“In building the postgraduate training programme, medical officers were recruited to train in-country, obtain obstetric skills, and become certified as ObGyn specialists capable of integrating into the health system.
“The novel and growing ObGyn population in Ghana allows for the filling of maternal care team roles and collaborations, opportunity for subspecialisation, and space for conducting research,” the authors said.
They said establishing graduates as practising ObGyns allows them to “flourish as leaders and collaborators. Graduates are proving to be leaders of the maternal care team by exercising decision-making and management skills to serve as team and-or department managers”.
“As such, graduates are creating operational changes to improve protocols and establish new clinics. Through their teaching, graduates are practising academic medicine, and thereby promoting programme sustainability.
“Additionally, women ObGyns are serving as mentors and role models capable of recruiting more women into the speciality,” the study said.
The authors said their results “suggest that, as the number of ObGyn trainees and, subsequently, certified ObGyn practitioners increases, the demand for obstetric and gynaecologic care will be met.
“Within this structure, midwives can service uncomplicated cases and refer complex cases so that all cases are addressed with skill and competence.”
In addition, by bolstering the maternal care team through leadership and collaboration, preventable maternal mortality can be reduced, the study said, adding that results suggest a model by which postgraduate training programmes strengthen the healthcare workforce, expand specialisation and increase national capacity.
From what the study said, “an opportunity to increase capacity must be first identified. Here, the postgraduate training programme discovered medical officers were eager to specialise in Ghana but lacked the opportunity”.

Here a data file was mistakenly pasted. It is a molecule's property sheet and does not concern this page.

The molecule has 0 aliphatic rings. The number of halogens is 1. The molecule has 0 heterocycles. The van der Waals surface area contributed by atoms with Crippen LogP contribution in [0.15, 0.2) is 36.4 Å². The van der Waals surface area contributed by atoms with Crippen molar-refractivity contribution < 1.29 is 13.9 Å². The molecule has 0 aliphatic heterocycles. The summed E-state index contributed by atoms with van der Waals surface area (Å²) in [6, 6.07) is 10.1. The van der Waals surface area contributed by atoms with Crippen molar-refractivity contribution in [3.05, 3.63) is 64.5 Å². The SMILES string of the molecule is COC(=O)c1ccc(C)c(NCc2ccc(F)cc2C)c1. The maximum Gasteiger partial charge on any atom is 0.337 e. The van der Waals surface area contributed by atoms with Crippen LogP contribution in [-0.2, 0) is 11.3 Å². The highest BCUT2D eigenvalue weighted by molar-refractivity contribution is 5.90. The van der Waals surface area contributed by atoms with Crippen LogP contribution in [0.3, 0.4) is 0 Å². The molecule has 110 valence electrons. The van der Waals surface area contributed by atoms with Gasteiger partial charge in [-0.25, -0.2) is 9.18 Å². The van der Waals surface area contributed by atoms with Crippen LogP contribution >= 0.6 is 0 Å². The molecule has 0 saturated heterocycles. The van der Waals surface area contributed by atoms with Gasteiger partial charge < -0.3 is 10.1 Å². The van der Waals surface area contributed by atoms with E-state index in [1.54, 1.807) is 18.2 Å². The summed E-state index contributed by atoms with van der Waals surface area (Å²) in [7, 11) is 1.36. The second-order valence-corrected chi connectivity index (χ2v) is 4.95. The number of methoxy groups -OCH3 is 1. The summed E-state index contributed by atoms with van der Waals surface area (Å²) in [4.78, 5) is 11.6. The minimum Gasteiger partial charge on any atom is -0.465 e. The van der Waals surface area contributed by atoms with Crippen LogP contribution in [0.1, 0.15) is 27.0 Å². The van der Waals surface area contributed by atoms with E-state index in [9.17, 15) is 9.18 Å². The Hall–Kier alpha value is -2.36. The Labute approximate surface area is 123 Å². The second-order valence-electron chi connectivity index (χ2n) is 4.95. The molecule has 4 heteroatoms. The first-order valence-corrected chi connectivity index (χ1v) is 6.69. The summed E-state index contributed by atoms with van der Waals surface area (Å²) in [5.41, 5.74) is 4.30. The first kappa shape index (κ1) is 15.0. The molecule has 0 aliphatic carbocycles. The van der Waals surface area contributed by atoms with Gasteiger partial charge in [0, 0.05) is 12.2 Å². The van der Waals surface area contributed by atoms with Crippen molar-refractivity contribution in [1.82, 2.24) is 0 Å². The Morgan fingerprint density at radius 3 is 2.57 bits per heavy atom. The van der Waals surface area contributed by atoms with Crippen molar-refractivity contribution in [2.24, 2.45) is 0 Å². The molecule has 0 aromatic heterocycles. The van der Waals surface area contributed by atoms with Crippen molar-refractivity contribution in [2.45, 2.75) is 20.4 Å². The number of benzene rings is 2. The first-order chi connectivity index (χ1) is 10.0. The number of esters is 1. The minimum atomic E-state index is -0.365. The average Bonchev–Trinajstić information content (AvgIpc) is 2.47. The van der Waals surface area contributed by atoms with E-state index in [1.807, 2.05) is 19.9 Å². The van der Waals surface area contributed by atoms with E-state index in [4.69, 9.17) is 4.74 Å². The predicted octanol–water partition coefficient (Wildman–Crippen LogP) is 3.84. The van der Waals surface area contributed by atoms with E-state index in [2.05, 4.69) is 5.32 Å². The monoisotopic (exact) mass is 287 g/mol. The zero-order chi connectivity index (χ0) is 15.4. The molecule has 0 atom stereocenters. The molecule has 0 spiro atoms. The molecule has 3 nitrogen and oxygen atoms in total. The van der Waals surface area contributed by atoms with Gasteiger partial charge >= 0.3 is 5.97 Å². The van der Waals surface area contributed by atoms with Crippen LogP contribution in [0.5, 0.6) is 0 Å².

It was for this reason that an opportunity presented itself for ObGyn specialists eager to complete sub-specialisation training to expand ObGyn care within Ghana.
In order for Sub-Saharan African medical institutions to actualise the three pillars of academic medicine, ObGyn programmes need to integrate subspeciality and research training and practicums into their curriculums.
By creating an environment that allows for such advancement, comprehensive women’s health services can become more widely available and contribute to improving women and children’s health outcomes.
The study said processes like postgraduate and subspeciality training are successful if there is an initial investment and partnership that creates space for the process to exist, be self-sustained and be high impact.
“Building programmes allows infrastructure for retention, improved healthcare quality and access, a broader spectrum of care, and research platforms. Many development initiatives attempt to fill gaps with projects because processes for comprehensive, national approaches are not in place,” the authors said.
They suggested a model for the establishment and growth of long-term, sustainable programmes that mitigate development gaps that necessitate filling by international aid.
When considered as prospective, gap-mitigation efforts rather than a retrospective tackling of development challenges, training programmes can truly avert preventable maternal mortality and improve women’s health, the study concluded.